-Author name in bold denotes the presenting author
-Asterisk * with author name denotes a Non-ASH member
Clinically Relevant Abstract denotes an abstract that is clinically relevant.

PhD Trainee denotes that this is a recommended PHD Trainee Session.

Ticketed Session denotes that this is a ticketed session.

3226 Clinical Outcomes and Mutational Profile Associated with Dysmyelopoiesis in Chronic Myelomonocytic Leukemia

Program: Oral and Poster Abstracts
Session: 637. Myelodysplastic Syndromes – Clinical and Epidemiological: Poster II
Hematology Disease Topics & Pathways:
Chronic Myeloid Malignancies, CMML, Diseases, Myeloid Malignancies
Sunday, December 10, 2023, 6:00 PM-8:00 PM

Xavier Calvo, MD, PhD1*, David Román, MD1*, Nieves Garcia Garcia-Gisbert, PhD2*, Concepción Fernández-Rodriguez, PhD3*, Marta Salido, PhD4*, Anna Puiggros, PhD4*, Blanca Espinet, PhD4*, Sara Garcia-Avila, MD5*, Félix López Cadenas, MD6*, Abora Rial-Villavecchia, MD7*, Luis Colomo8*, Lourdes Florensa, MD, PhD9*, Ana Ferrer, MD, PhD1* and Leonor Arenillas, MD, PhD1*

1Laboratori de Citologia Hematològica, Servei de Patologia, Hospital del Mar, GRETNHE, IMIM, Barcelona, Spain
2Institut Hospital del Mar d'Investigacions Mèdiques, Barcelona, ESP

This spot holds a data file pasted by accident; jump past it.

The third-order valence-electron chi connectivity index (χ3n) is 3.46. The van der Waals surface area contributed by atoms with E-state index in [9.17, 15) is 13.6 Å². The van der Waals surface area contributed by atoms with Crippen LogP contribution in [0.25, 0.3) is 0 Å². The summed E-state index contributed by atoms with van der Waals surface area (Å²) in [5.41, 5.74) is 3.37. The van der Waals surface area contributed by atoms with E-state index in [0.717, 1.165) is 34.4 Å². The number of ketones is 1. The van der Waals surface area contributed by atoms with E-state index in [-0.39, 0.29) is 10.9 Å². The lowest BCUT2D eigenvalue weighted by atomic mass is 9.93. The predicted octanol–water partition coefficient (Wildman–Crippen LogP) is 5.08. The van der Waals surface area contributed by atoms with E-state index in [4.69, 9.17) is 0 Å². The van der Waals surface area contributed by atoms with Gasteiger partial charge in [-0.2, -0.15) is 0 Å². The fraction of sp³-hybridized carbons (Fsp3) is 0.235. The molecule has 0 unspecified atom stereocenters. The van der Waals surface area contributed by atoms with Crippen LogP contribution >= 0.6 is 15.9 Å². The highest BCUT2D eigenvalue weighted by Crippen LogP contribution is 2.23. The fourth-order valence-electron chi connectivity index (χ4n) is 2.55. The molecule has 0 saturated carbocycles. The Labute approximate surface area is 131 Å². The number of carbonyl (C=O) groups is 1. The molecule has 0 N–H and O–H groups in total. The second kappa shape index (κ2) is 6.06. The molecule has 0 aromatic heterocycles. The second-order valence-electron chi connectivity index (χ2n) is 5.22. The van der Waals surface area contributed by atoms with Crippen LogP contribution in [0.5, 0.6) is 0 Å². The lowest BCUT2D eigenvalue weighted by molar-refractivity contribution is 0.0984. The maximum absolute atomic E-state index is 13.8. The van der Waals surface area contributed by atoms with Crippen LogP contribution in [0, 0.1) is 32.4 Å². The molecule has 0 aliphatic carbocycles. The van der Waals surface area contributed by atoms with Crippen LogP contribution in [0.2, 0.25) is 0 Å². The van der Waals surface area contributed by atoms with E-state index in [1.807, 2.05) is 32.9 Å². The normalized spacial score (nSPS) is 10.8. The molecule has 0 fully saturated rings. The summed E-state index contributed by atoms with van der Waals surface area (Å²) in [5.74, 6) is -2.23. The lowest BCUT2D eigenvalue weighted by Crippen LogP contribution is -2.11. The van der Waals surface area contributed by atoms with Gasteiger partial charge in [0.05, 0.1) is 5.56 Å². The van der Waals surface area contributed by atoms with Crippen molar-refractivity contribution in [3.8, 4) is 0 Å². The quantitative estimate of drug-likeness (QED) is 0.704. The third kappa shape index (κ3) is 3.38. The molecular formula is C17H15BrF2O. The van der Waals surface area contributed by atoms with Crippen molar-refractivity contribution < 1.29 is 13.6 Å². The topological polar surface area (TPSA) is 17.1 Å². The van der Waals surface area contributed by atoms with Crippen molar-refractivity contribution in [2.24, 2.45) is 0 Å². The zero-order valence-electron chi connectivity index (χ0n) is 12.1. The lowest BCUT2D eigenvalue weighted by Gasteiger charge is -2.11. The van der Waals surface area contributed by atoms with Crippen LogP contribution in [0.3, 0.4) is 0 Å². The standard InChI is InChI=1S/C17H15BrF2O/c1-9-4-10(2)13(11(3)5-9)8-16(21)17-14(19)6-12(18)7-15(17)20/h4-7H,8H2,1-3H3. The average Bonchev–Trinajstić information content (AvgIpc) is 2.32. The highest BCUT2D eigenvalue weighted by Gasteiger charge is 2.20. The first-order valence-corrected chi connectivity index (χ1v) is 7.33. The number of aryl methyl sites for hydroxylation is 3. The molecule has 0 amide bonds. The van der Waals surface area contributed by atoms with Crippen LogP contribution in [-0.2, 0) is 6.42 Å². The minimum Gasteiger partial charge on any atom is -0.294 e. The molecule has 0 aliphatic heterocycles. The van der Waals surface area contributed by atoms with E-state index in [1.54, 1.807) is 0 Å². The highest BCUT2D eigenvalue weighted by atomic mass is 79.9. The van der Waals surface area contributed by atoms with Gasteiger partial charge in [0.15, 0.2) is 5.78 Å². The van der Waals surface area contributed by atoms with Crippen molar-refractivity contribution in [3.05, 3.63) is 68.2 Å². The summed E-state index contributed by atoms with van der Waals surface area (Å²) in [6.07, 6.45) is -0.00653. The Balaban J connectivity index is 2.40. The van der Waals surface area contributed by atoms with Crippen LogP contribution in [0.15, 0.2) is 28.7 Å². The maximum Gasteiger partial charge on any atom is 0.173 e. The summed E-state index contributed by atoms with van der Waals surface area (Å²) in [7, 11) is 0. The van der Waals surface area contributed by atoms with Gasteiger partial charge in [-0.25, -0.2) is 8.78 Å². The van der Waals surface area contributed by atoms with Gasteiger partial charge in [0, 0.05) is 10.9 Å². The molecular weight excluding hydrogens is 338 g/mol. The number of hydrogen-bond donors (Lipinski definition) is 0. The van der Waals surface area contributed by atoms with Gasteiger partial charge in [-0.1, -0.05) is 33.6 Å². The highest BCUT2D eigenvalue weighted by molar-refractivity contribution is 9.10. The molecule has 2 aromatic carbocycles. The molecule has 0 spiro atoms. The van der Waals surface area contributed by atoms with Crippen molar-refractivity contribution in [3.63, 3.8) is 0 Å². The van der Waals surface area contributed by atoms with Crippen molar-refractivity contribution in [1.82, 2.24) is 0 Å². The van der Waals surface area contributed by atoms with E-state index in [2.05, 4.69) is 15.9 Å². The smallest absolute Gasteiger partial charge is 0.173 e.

3Laboratori de Biologia Molecular, Servei de Patologia, Hospital del Mar, IMIM, Barcelona, Spain
4Laboratori de Citogenètica, Servei de Patologia, Hospital del Mar, GRETNHE, IMIM, Barcelona, Spain
5Hospital del Mar, Barcelona, Spain
6Servicio de Hematología, Hospital Del Mar, Barcelona, Spain
7Servicio de Medicina Interna, Hospital del Mar, Barcelona, ESP
8Pathology Department, Hospital del Mar, Barcelona, Spain
9Laboratori de Citologia Hematològica, Servei de Patologia, Hospital del Mar, GRETNHE, IMIM, Barcelona, ESP

Chronic myelomonocytic leukemia (CMML) is defined by absolute (≥ 0.5 x109/L) and relative (≥ 10%) monocytosis in peripheral blood. Presence of significant dysplasia in any of the three myeloid series, in particular dysgranulopoiesis, is an almost constant finding in CMML. In the absence of a clonal marker, a scenario very unlikely with the advent of next-generation sequencing (NGS), significant myeloid dysplasia becomes a crucial criterion for establishing the diagnosis. Although bone marrow dysplasia has demonstrated independent prognostic value in MDS, its significance in relation to CMML has never been assessed. The main interest of our work was to evaluate the genomic determinants of dysplasia and to assess its prognostic impact.

We analyzed a series of 240 patients with CMML with clinical, morphological, immunophenotypic, cytogenetic and molecular information. Patients were diagnosed following WHO and ICC 2022 recommendations. As a novelty with respect to previous WHO classifications, the new definition of CMML includes those patients previously categorized as oligomonocytic CMML (OM-CMML). That is, myelodysplastic neoplasms (MDS) or unclassifiable myelodysplastic/myeloproliferative neoplasms with relative monocytosis and a monocyte count of 0.5 × 109/L to <1 × 109/L. A total of 167 (71%) patients were diagnosed with CMML-1 and 67 (29%) with CMML-2. Likewise, 193 (80%) patients were diagnosed with dysplastic CMML, 55 of whom would meet criteria for OM-CMML, and 47 (20%) were diagnosed with proliferative CMML.